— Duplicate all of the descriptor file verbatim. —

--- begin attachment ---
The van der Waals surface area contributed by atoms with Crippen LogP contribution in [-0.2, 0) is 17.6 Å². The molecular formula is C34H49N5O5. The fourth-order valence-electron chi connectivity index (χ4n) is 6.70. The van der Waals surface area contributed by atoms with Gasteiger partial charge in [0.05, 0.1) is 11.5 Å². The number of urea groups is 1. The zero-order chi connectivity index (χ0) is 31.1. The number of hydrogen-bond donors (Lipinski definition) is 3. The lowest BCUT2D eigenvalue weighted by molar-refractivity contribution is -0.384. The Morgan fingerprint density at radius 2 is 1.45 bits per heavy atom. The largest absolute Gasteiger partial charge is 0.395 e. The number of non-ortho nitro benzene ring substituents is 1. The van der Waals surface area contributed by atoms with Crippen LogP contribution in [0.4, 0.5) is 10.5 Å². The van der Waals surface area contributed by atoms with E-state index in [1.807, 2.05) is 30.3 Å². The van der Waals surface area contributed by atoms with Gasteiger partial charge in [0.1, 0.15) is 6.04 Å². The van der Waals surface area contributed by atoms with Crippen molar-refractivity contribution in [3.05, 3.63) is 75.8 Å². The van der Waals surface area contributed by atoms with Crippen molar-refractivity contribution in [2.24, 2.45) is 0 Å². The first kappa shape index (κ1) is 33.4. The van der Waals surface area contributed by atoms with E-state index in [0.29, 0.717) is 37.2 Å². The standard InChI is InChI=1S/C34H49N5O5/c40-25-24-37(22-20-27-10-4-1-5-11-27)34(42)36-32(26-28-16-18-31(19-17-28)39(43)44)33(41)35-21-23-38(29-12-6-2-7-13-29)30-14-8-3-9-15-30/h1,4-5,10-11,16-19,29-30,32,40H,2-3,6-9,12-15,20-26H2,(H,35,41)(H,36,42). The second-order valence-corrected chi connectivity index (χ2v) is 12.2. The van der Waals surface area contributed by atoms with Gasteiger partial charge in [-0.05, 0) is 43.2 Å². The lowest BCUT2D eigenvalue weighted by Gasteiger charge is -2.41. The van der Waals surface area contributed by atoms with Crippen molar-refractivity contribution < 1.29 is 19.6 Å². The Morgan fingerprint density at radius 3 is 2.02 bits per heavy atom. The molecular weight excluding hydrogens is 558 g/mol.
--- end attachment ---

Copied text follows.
The van der Waals surface area contributed by atoms with Crippen LogP contribution in [-0.2, 0) is 17.6 Å². The molecular formula is C34H49N5O5. The fourth-order valence-electron chi connectivity index (χ4n) is 6.70. The van der Waals surface area contributed by atoms with Gasteiger partial charge in [0.05, 0.1) is 11.5 Å². The number of urea groups is 1. The zero-order chi connectivity index (χ0) is 31.1. The number of hydrogen-bond donors (Lipinski definition) is 3. The lowest BCUT2D eigenvalue weighted by molar-refractivity contribution is -0.384. The Morgan fingerprint density at radius 2 is 1.45 bits per heavy atom. The largest absolute Gasteiger partial charge is 0.395 e. The number of non-ortho nitro benzene ring substituents is 1. The van der Waals surface area contributed by atoms with Crippen LogP contribution in [0.4, 0.5) is 10.5 Å². The van der Waals surface area contributed by atoms with E-state index in [1.807, 2.05) is 30.3 Å². The van der Waals surface area contributed by atoms with Gasteiger partial charge in [0.1, 0.15) is 6.04 Å². The van der Waals surface area contributed by atoms with Crippen molar-refractivity contribution in [3.05, 3.63) is 75.8 Å². The van der Waals surface area contributed by atoms with Crippen molar-refractivity contribution in [2.24, 2.45) is 0 Å². The first kappa shape index (κ1) is 33.4. The van der Waals surface area contributed by atoms with E-state index in [0.29, 0.717) is 37.2 Å². The standard InChI is InChI=1S/C34H49N5O5/c40-25-24-37(22-20-27-10-4-1-5-11-27)34(42)36-32(26-28-16-18-31(19-17-28)39(43)44)33(41)35-21-23-38(29-12-6-2-7-13-29)30-14-8-3-9-15-30/h1,4-5,10-11,16-19,29-30,32,40H,2-3,6-9,12-15,20-26H2,(H,35,41)(H,36,42). The second-order valence-corrected chi connectivity index (χ2v) is 12.2. The van der Waals surface area contributed by atoms with Gasteiger partial charge in [-0.05, 0) is 43.2 Å². The lowest BCUT2D eigenvalue weighted by Gasteiger charge is -2.41. The van der Waals surface area contributed by atoms with Crippen molar-refractivity contribution < 1.29 is 19.6 Å². The Morgan fingerprint density at radius 3 is 2.02 bits per heavy atom. The molecular weight excluding hydrogens is 558 g/mol.